FARMINGTON — Town Manager Christian Waller told selectmen Tuesday that he wants to get an early start on drafting the 2023 budget so there’s time for feedback from officials.

“In reviewing, looking at the last budget season I wanted to make sure we had an early start, plenty of time for collaboration and feedback,” Waller said. He would like to include a vision or policy goals from the board to help guide the process, with comments due Oct. 11.

Department heads would submit their budgets by the beginning of the year, Waller said. Those could be reviewed at Select Board meetings and others as needed through mid-February. The proposed budget would then be sent to the Budget Committee for any recommendations before going back to selectmen.

Once the budget is finalized, the warrant for the town meeting would be drafted, Waller added.

“I envision, between each of these steps, opportunity for leaders of groups to give feedback from the larger group they represent,” Waller said.

A 20-year Capital Improvement Plan, proposed at the Aug. 9 meeting is being developed to help the budget process and separate needs from wants.


It’s “an easy way of being able to look at, by department or town, the capital needs each year,” he said at the time. It provides for prioritization, separates wants and needs.”

A Capital Improvement Plan is prudent for thinking about projects further down the road, said Marc Roy, an accountant with the firm hired to take over treasurer duties when LucyAnn Cook resigned. Five years is too short to plan, he noted.

The plan is envisioned as a living document that can be changed, Waller said. He wants the public engaged in the process and invited to selectmen meetings.

“When I first came on the board we had a wish list similar to that, it wasn’t as detailed,” Chairman Matthew Smith said. The plan would help explain the pressures the board faces and items that are coming up, he noted.

“It really is important to think of those long-term projects, update the plan every year,” Roy said.

When the budget is being developed, spreadsheets include the budget and actual amounts spent for the current year for comparison with the proposed amounts. Including information from two years ago would give a bit more information for someone new coming in, Selectman Joshua Bell suggested.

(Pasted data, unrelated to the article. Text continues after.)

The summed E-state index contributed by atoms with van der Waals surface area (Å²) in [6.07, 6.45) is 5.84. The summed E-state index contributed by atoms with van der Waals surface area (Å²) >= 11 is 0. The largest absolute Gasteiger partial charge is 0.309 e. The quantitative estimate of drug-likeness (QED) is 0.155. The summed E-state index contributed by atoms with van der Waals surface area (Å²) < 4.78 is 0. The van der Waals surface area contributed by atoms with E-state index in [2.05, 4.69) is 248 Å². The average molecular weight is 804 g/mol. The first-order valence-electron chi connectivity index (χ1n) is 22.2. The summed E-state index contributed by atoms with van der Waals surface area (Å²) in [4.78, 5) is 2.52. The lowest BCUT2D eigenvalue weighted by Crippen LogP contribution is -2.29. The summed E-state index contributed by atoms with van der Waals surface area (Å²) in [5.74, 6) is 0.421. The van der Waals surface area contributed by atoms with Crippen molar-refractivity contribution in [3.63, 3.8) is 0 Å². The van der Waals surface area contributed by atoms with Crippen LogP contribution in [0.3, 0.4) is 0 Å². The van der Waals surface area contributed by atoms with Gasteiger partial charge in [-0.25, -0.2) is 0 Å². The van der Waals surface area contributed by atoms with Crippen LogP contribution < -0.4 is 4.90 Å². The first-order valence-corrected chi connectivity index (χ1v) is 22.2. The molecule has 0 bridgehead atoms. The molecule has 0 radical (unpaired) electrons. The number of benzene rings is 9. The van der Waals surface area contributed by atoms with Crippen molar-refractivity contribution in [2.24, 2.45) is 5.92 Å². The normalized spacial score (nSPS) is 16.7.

Including similar figures from two years ago would affect the layout of the spreadsheet, adding just actual expenditures could be done on the same page, Roy said.

The board by consensus agreed to that format.

If only actual expenses are included, how would one know which lines are overbudget or underbudget, resident Dennis O’Neil asked.

That information can pretty easily be provided separately, Waller said.

“I appreciate the board being open, giving feedback,” Waller said. “The goal is to set expectations up front, how the process will work. It will make a much smoother process.”

Having Roy available will make better use of resources, he added.


Previously the board set amounts for 2022 tax rates with $150,000 for the Downtown TIF account and an overlay of $40,000.

Roy provided three options:

• Using $0 for the TIF and $64,482.59 for overlay would result in tax rate of $17.79 per $1,000 property valuation.

• Using $173,000 for the TIF (the maximum amount possible) and $61,625.09 for overlay would make the rate $18.09 per $1,000 valuation.

• Using $150,000 for the TIF and $62,536.44 for overlay means a rate of $18.05 per $1,000 valuation.

The town’s assessed value rose by $54 million this year, Roy noted.


Money put into the TIF must be used for special projects only, Roy said. At the end of the year any overlay not used goes back into the undesignated fund balance, he noted.

It is anticipated the 2022 tax rate will be set at $18.05 per $1,000 valuation with an overlay of $40,700, Waller said Thursday.

In other business, a special town meeting is set for 6:30 p.m. Oct. 3 in the downstairs conference room at the municipal building. Voters will consider two purchases — land abutting Public Works and a firetruck to replace Engine 2.

Selectmen in July voted to begin looking at purchasing a firetruck.

Before July, the price of the truck they were looking at was $850,000.

Waller said there will be a price change Nov. 1, but the amount was not mentioned.

The town didn’t receive the grant it applied for, in part because the average age of the fleet is fairly new, other than the 1995 Engine 2, he added.

The contract needs to be signed before Nov. 1, Farmington Fire Rescue Chief TD Hardy said.

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